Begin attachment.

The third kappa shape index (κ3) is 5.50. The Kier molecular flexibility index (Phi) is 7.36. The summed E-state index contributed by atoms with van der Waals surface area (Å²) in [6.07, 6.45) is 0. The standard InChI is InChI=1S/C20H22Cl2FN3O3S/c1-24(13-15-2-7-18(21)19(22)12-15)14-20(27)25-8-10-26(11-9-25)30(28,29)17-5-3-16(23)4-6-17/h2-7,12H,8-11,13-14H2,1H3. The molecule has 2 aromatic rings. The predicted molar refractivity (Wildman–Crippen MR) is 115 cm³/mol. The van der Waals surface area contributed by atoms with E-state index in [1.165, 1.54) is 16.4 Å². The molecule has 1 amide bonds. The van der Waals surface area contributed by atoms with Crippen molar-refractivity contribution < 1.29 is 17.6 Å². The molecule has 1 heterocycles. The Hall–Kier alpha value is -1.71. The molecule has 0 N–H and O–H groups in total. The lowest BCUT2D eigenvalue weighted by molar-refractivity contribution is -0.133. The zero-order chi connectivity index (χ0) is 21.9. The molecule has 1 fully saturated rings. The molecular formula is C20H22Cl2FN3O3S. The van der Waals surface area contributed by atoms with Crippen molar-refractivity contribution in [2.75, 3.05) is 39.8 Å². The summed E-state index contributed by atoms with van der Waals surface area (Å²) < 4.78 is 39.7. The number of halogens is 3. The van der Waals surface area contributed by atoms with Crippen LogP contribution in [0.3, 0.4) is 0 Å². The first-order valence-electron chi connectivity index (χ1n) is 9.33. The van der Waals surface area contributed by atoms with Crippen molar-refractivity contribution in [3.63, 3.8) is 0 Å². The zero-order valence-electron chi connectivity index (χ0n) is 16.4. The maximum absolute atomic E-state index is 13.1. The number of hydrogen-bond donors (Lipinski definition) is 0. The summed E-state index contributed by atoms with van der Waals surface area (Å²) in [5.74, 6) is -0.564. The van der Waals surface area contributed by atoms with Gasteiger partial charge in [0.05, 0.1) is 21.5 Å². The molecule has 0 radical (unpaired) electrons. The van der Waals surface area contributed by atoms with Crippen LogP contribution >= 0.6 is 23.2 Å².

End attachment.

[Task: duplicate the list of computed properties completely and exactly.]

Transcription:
The third kappa shape index (κ3) is 5.50. The Kier molecular flexibility index (Phi) is 7.36. The summed E-state index contributed by atoms with van der Waals surface area (Å²) in [6.07, 6.45) is 0. The standard InChI is InChI=1S/C20H22Cl2FN3O3S/c1-24(13-15-2-7-18(21)19(22)12-15)14-20(27)25-8-10-26(11-9-25)30(28,29)17-5-3-16(23)4-6-17/h2-7,12H,8-11,13-14H2,1H3. The molecule has 2 aromatic rings. The predicted molar refractivity (Wildman–Crippen MR) is 115 cm³/mol. The van der Waals surface area contributed by atoms with E-state index in [1.165, 1.54) is 16.4 Å². The molecule has 1 amide bonds. The van der Waals surface area contributed by atoms with Crippen molar-refractivity contribution < 1.29 is 17.6 Å². The molecule has 1 heterocycles. The Hall–Kier alpha value is -1.71. The molecule has 0 N–H and O–H groups in total. The lowest BCUT2D eigenvalue weighted by molar-refractivity contribution is -0.133. The zero-order chi connectivity index (χ0) is 21.9. The molecule has 1 fully saturated rings. The molecular formula is C20H22Cl2FN3O3S. The van der Waals surface area contributed by atoms with Crippen molar-refractivity contribution in [2.75, 3.05) is 39.8 Å². The summed E-state index contributed by atoms with van der Waals surface area (Å²) < 4.78 is 39.7. The number of halogens is 3. The van der Waals surface area contributed by atoms with Crippen LogP contribution in [0.3, 0.4) is 0 Å². The first-order valence-electron chi connectivity index (χ1n) is 9.33. The van der Waals surface area contributed by atoms with Crippen molar-refractivity contribution in [3.63, 3.8) is 0 Å². The zero-order valence-electron chi connectivity index (χ0n) is 16.4. The maximum absolute atomic E-state index is 13.1. The number of hydrogen-bond donors (Lipinski definition) is 0. The summed E-state index contributed by atoms with van der Waals surface area (Å²) in [5.74, 6) is -0.564. The van der Waals surface area contributed by atoms with Gasteiger partial charge in [0.05, 0.1) is 21.5 Å². The molecule has 0 radical (unpaired) electrons. The van der Waals surface area contributed by atoms with Crippen LogP contribution >= 0.6 is 23.2 Å².